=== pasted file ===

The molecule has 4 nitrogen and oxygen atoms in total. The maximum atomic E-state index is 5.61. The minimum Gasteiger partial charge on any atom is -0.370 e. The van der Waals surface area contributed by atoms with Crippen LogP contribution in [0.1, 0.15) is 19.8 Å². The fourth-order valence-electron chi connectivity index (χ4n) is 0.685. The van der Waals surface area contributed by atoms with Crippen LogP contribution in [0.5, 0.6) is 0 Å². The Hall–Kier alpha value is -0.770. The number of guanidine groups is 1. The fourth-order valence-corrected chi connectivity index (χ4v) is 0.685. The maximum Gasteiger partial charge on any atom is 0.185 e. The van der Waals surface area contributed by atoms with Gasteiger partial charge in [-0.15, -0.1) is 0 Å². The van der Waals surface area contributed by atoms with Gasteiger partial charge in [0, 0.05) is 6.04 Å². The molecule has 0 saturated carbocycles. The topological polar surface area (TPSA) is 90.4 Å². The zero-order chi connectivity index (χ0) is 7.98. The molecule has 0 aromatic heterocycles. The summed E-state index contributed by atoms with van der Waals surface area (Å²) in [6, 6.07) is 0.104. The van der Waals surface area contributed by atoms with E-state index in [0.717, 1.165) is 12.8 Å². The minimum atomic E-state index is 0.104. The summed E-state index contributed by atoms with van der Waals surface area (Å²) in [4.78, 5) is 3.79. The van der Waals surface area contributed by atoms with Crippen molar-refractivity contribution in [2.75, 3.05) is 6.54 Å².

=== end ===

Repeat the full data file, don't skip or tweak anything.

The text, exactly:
The molecule has 4 nitrogen and oxygen atoms in total. The maximum atomic E-state index is 5.61. The minimum Gasteiger partial charge on any atom is -0.370 e. The van der Waals surface area contributed by atoms with Crippen LogP contribution in [0.1, 0.15) is 19.8 Å². The fourth-order valence-electron chi connectivity index (χ4n) is 0.685. The van der Waals surface area contributed by atoms with Crippen LogP contribution in [0.5, 0.6) is 0 Å². The Hall–Kier alpha value is -0.770. The number of guanidine groups is 1. The fourth-order valence-corrected chi connectivity index (χ4v) is 0.685. The maximum Gasteiger partial charge on any atom is 0.185 e. The van der Waals surface area contributed by atoms with Gasteiger partial charge in [-0.15, -0.1) is 0 Å². The van der Waals surface area contributed by atoms with Gasteiger partial charge in [0, 0.05) is 6.04 Å². The molecule has 0 saturated carbocycles. The topological polar surface area (TPSA) is 90.4 Å². The zero-order chi connectivity index (χ0) is 7.98. The molecule has 0 aromatic heterocycles. The summed E-state index contributed by atoms with van der Waals surface area (Å²) in [6, 6.07) is 0.104. The van der Waals surface area contributed by atoms with E-state index in [0.717, 1.165) is 12.8 Å². The minimum atomic E-state index is 0.104. The summed E-state index contributed by atoms with van der Waals surface area (Å²) in [4.78, 5) is 3.79. The van der Waals surface area contributed by atoms with Crippen molar-refractivity contribution in [2.75, 3.05) is 6.54 Å².